The Kremlin said on Monday it was "outrageous" that a Ukrainian man who served in one of Adolf Hitler's Waffen SS units during World War Two had been presented to Canada's parliament last week as a hero.
Yaroslav Hunka, 98, received two standing ovations from Canadian lawmakers in the House of Commons lower chamber during a visit by Ukrainian President Volodymyr Zelensky on Friday. The speaker, Anthony Rota, apologised in the House on Monday for formally recognising Hunka but did not heed calls to resign.
Kremlin spokesman Dmitry Peskov said the episode showed a careless disregard for historical truth, and that the memory of Nazi crimes must be preserved.
"Such sloppiness of memory is outrageous," Peskov told reporters. "Many Western countries, including Canada, have raised a young generation that does not know who fought whom or what happened during the Second World War. And they know nothing about the threat of fascism."
Canadian Prime Minister Justin Trudeau said the incident was extremely upsetting.
"This is something that is deeply embarrassing to the Parliament of Canada and by extension to all Canadians," he told reporters on Monday.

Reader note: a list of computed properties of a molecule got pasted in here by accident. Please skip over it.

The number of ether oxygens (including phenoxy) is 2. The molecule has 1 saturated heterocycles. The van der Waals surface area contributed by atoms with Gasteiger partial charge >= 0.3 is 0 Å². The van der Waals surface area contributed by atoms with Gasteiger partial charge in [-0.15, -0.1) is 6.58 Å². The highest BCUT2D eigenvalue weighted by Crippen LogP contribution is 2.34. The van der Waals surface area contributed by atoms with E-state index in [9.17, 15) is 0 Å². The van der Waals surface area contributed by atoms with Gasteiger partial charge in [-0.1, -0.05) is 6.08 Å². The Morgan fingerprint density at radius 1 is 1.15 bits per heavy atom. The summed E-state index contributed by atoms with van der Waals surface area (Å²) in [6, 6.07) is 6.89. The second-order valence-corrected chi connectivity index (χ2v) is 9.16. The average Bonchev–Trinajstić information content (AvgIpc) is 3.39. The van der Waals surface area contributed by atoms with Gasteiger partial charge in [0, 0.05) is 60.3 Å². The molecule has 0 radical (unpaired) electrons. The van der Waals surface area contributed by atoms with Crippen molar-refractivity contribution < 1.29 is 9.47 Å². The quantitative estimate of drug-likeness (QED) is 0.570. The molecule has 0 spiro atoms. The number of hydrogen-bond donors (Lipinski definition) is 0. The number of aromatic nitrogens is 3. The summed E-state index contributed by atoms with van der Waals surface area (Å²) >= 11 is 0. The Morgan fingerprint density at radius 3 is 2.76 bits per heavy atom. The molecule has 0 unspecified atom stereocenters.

Opposition legislators called on Rota to quit but the Liberal government merely proposed striking his comments from the official record.
Rota had introduced Hunka as "a Ukrainian Canadian war veteran from the Second World War who fought for Ukrainian independence against the Russians" and "a Ukrainian hero and a Canadian hero."
During World War Two, when Ukraine was a part of the Soviet Union, some Ukrainian nationalists joined Nazi units because they saw the Germans as liberators from Soviet oppression.
Hunka served in World War Two as a member of the 14th Waffen Grenadier Division of the SS, according to the Friends of Simon Wiesenthal Center, a Jewish human rights group that demanded and received an apology from Rota.
The episode plays into the narrative promoted by Russian President Vladimir Putin that he sent his army into Ukraine last year to "demilitarise and denazify" the country, a European democracy whose Jewish president lost family members in the Holocaust.
Earlier this month Putin stressed the part that "local nationalists and anti-Semites" had played in the murder of 1.5 million Jews in Ukraine during the Holocaust and said "this has a direct relation to the present day".
Peskov told reporters that Russia was waging an "irreconcilable fight" against fascism that was "trying to find its feet in the centre of Europe, in Ukraine".